FIG. 2 is a flow chart illustrating a method 200 for controlling lighting and illumination, and in particular for providing differential illumination to control or affect animal behavior. The method 200 begins in operation 202 by identifying two or more areas in which to provide differential lighting. In one example, first and second areas may respectively correspond to an area forming part of an enclosure having an aviary system located therein, and an area forming part of an internal volume of the aviary system.

Operation 202 may further include selecting lighting parameters for each of the identified areas. Lighting parameters can include lighting state (on/off), lighting intensity, and lighting color or spectrum. The lighting parameters may be constant parameters, or time-varying parameters. For example, time-varying parameters may provide for variations in lighting intensity and/or color at different times of day, of week, of month, or of year. The time-varying parameters may further provide for variations in lighting intensity and/or color based on an age of animals in the enclosure or aviary system. In the example, light having a first spectrum may be selected for the first area, while light having a second spectrum different from the first spectrum may be selected for the second area.

In operations 204 and 206, the first and second areas are respectively illuminated with light having the first and second spectrums. In the example, the first area may be illuminated with light having a first spectrum having a higher red component than the second spectrum, while the second area may be illuminated with light having a second spectrum having a higher blue component than the first spectrum. Operations 204 and 206 may further include dimming or increasing the lighting intensity of the light in one or both of the areas, or changing the spectrum composition of the lighting in one or both of the areas.

In a first example, the light sources 109 produce red light (e.g., substantially red or reddish light) having a higher red component than the light produced by the light sources 107, so as to encourage the animals to roost, feed, and/or lay eggs inside the aviary system 103. Conversely, the light sources 107 produce blue light (e.g., substantially blue or blueish light) having a higher blue component than the light produced by the light sources 109, so as to discourage the animals from roosting and laying eggs outside of the aviary system 103.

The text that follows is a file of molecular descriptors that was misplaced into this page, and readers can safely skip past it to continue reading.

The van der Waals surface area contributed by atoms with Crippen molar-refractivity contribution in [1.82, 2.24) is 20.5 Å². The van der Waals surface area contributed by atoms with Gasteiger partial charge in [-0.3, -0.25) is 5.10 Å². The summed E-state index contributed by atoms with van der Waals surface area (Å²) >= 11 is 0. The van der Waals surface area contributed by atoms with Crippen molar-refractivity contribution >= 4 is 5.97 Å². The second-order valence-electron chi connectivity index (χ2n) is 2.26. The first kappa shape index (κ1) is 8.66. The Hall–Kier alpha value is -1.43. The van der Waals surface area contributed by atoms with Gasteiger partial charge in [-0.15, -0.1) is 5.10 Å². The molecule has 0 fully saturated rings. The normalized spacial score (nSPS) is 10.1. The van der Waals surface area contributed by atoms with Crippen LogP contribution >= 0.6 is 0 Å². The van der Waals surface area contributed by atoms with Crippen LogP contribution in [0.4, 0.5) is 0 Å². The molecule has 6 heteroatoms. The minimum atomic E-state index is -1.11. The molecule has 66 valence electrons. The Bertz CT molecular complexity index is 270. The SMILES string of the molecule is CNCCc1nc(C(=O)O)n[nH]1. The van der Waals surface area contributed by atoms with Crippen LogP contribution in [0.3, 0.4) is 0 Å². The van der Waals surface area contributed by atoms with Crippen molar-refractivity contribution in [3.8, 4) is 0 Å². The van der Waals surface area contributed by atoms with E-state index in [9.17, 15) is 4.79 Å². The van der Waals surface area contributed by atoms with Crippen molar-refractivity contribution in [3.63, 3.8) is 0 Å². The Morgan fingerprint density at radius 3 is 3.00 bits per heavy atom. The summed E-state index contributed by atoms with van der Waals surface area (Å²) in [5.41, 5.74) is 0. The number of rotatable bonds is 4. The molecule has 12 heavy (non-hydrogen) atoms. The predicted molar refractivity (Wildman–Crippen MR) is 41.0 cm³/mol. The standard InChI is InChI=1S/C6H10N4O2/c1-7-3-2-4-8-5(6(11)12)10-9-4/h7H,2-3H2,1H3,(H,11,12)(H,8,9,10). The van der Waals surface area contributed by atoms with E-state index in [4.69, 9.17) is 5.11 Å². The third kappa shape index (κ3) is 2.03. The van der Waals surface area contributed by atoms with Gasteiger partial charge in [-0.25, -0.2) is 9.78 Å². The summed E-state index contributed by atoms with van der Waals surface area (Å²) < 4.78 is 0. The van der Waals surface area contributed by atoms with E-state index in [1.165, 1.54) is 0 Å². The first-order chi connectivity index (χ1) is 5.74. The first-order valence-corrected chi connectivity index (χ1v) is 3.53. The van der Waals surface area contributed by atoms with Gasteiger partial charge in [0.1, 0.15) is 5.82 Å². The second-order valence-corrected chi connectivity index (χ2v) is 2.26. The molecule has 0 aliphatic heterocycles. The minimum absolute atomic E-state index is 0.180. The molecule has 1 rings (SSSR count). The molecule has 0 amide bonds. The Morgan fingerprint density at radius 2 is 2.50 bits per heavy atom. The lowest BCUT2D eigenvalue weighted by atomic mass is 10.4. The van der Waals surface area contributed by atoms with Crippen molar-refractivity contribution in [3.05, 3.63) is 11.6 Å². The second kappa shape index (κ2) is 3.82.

In a second example, the light sources 109 produce a substantially red light having a first intensity, and the light sources 107 produce a substantially blue light having a second intensity. In order to encourage the chicken to gather inside the aviary system at dusk, the light sources 109 may initially be dimmed to produce a substantially red light having a third intensity lower than the first intensity. As the light sources 109 are dimmed, the spectrum of the light sources may change so as to increase the relative intensity of red light within the spectrum. The intensity of the lighting from the light sources 107 may be sustained temporarily to encourage the chicken to move into the dimmed or darkened aviary system 103. The intensity of the lighting from the light sources 107 may be reduced only at a later time, for example when the chicken has had a chance to move into the aviary system 103 for the night.

In a third example, the light sources 109 produce a substantially red light having a first intensity, and the light sources 107 produce a substantially blue light having a second intensity. In order to encourage the chicken to move out of the aviary system 103 (e.g., to enable the aviary system 103 to be cleaned), the light sources 107 may transition to produce a substantially red light while the light sources 109 transition to produce a substantially blue light. The blue light produced by the light sources 109 inside of the aviary system 103 may encourage the chicken to move out of the aviary system 103, while the red light produced by the light sources 107 in the enclosure 101 may encourage the chicken to rest in the enclosure 101.

FIG. 3 shows a cross-sectional view of a second enclosure 301 containing one or more aviary systems 303 for housing animals. In the example of FIG. 3, light sources 307 provide illumination having a first spectrum (e.g., a blue light spectrum) to at least some areas in the enclosure 301, such as areas located above or on top of the aviary system 303, and floor areas located next to or around the aviary system 303. The first spectrum may be selected to substantially reduce or eliminate egg laying in the areas illuminated by the light sources 307. Light sources 309 provide illumination having a second spectrum (e.g., a red light spectrum) to at least some areas within the aviary systems 303. The second spectrum may be selected to encourage or promote egg laying in the areas illuminated by the light sources 309. Some areas 311 within the aviary system 303 may receive substantially no illumination, or may receive no direct illumination from directional light sources 307 or 309.